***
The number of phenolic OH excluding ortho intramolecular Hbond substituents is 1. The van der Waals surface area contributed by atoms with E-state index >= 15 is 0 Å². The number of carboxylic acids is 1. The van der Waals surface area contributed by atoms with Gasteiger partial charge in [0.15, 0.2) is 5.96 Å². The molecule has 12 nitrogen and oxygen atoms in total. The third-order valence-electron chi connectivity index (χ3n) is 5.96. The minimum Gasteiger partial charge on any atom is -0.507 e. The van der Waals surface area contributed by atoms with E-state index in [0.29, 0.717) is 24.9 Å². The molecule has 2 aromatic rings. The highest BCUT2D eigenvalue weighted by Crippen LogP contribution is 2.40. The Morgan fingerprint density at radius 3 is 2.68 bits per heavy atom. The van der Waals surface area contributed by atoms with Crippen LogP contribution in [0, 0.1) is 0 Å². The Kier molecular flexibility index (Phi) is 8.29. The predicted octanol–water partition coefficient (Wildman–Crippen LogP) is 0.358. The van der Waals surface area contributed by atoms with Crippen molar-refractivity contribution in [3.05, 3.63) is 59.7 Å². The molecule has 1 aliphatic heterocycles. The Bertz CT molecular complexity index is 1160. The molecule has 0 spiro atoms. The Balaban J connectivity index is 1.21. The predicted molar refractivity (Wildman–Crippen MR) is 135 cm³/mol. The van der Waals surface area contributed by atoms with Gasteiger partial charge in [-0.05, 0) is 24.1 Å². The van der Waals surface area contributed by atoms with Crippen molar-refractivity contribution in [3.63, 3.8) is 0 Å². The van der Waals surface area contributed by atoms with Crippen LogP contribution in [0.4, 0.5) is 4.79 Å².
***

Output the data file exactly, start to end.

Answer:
The number of phenolic OH excluding ortho intramolecular Hbond substituents is 1. The van der Waals surface area contributed by atoms with E-state index >= 15 is 0 Å². The number of carboxylic acids is 1. The van der Waals surface area contributed by atoms with Gasteiger partial charge in [0.15, 0.2) is 5.96 Å². The molecule has 12 nitrogen and oxygen atoms in total. The third-order valence-electron chi connectivity index (χ3n) is 5.96. The minimum Gasteiger partial charge on any atom is -0.507 e. The van der Waals surface area contributed by atoms with E-state index in [0.29, 0.717) is 24.9 Å². The molecule has 2 aromatic rings. The highest BCUT2D eigenvalue weighted by Crippen LogP contribution is 2.40. The Morgan fingerprint density at radius 3 is 2.68 bits per heavy atom. The van der Waals surface area contributed by atoms with Crippen LogP contribution in [0, 0.1) is 0 Å². The Kier molecular flexibility index (Phi) is 8.29. The predicted octanol–water partition coefficient (Wildman–Crippen LogP) is 0.358. The van der Waals surface area contributed by atoms with Crippen molar-refractivity contribution in [3.05, 3.63) is 59.7 Å². The molecule has 1 aliphatic heterocycles. The Bertz CT molecular complexity index is 1160. The molecule has 0 spiro atoms. The Balaban J connectivity index is 1.21. The predicted molar refractivity (Wildman–Crippen MR) is 135 cm³/mol. The van der Waals surface area contributed by atoms with Gasteiger partial charge in [-0.05, 0) is 24.1 Å². The van der Waals surface area contributed by atoms with Crippen molar-refractivity contribution in [3.63, 3.8) is 0 Å². The van der Waals surface area contributed by atoms with Crippen LogP contribution in [0.4, 0.5) is 4.79 Å².